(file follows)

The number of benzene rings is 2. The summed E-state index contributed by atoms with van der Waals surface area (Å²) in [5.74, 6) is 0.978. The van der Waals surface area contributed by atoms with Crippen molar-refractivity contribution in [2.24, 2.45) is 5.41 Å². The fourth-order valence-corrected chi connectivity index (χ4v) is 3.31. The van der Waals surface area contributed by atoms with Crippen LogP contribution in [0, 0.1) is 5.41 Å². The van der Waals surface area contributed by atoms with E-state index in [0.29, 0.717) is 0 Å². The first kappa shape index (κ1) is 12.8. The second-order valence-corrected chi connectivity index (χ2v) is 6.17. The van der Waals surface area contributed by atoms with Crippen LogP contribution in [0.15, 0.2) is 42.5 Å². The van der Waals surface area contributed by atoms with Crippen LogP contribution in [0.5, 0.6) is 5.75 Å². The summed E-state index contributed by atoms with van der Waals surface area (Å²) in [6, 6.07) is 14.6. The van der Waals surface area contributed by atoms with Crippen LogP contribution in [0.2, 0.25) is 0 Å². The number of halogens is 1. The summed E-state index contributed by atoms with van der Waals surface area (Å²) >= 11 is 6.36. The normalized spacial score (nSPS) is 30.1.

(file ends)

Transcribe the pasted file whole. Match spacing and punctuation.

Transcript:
The number of benzene rings is 2. The summed E-state index contributed by atoms with van der Waals surface area (Å²) in [5.74, 6) is 0.978. The van der Waals surface area contributed by atoms with Crippen molar-refractivity contribution in [2.24, 2.45) is 5.41 Å². The fourth-order valence-corrected chi connectivity index (χ4v) is 3.31. The van der Waals surface area contributed by atoms with Crippen LogP contribution in [0, 0.1) is 5.41 Å². The van der Waals surface area contributed by atoms with E-state index in [0.29, 0.717) is 0 Å². The first kappa shape index (κ1) is 12.8. The second-order valence-corrected chi connectivity index (χ2v) is 6.17. The van der Waals surface area contributed by atoms with Crippen LogP contribution in [0.15, 0.2) is 42.5 Å². The van der Waals surface area contributed by atoms with Crippen LogP contribution in [0.5, 0.6) is 5.75 Å². The summed E-state index contributed by atoms with van der Waals surface area (Å²) in [6, 6.07) is 14.6. The van der Waals surface area contributed by atoms with Crippen LogP contribution in [0.2, 0.25) is 0 Å². The number of halogens is 1. The summed E-state index contributed by atoms with van der Waals surface area (Å²) >= 11 is 6.36. The normalized spacial score (nSPS) is 30.1.